Safeguarding patient-generated health information was discussed at the Alliance for Health Reform August 13th lunch briefing on Capitol Hill. Joy Pritts, JD, Chief Privacy Officer for ONC pointed out that patients need to understand their rights along with privacy and security issues related to their personal health information especially when using today’s mobile technologies.
Deven McGraw, Director of the Health Privacy Project for the Center for Democracy & Technology, reported that one of the major problems in receiving patient-generated data is that HIPAA doesn’t apply to all data collection and exchange. HIPAA applies to the collection, use, and disclosure of data by providers but doesn’t apply when the patient collects, uses, and discloses data.
Pritts mentioned recent studies that have been undertaken related to communicating and protecting patient information. A whitepaper released in April published by RTI for ONC on patient-generated data, discusses technical operations, legal issues, plus cultural, and educational issues. Also, a study conducted by NORC at Geisinger is examining patient access to EMRs and is looking at what types of errors and omissions are found in electronic medical records. This study is due to be released in the first quarter of 2013.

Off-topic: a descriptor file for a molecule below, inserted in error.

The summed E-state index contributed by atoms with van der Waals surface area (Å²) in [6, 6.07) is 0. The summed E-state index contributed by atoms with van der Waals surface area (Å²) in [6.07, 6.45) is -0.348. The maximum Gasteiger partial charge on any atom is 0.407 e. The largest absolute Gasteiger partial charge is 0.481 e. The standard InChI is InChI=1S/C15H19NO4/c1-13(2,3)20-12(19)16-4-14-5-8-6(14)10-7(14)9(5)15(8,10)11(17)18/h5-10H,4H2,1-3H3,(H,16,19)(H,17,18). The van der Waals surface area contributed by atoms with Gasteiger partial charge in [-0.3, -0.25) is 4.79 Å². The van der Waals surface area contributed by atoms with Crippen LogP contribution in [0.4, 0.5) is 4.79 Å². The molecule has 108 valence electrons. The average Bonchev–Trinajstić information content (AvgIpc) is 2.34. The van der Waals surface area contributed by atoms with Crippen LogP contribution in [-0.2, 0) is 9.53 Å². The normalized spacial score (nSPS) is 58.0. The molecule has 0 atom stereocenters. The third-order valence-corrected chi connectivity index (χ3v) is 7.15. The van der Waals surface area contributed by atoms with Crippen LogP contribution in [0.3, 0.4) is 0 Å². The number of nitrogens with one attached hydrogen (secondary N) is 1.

Steve Downs, Chief Technology and Information Officer and Co-Developer of Project HealthDesign part of the Robert Wood Johnson Foundation’s Pioneer Portfolio, discussed how collecting data from mobile devices requires a new vision for patient-generated health data.
Downs explained that Project HealthDesign helps clinicians understand patients’ everyday lives. This is accomplished by receiving information from their patients on their Observations of Daily Life or (ODL) which is very often sent on mobile devices. This can include information received from patients on their moods, sleep, diet, exercise, medication adherence etc. to help providers give feedback to patients. The question is how safe and secure is the data sent from the patient to the provider?
Patricia Flatley Brennan, R.N., PhD and Project HealthDesign National Program Director at the University of Wisconsin-Madison speaking at the HIT Policy Committee Hearing pointed out as available technologies change and evolve over time, many different combinations of technologies will provide for workable solutions. In any event, it is necessary to provide for a safe and stable storage place for patient-generated data. Once a safe storage solution is in place, many apps could run off of the same data.
For more information on the Capitol Hill event, go to www.allhealth.org.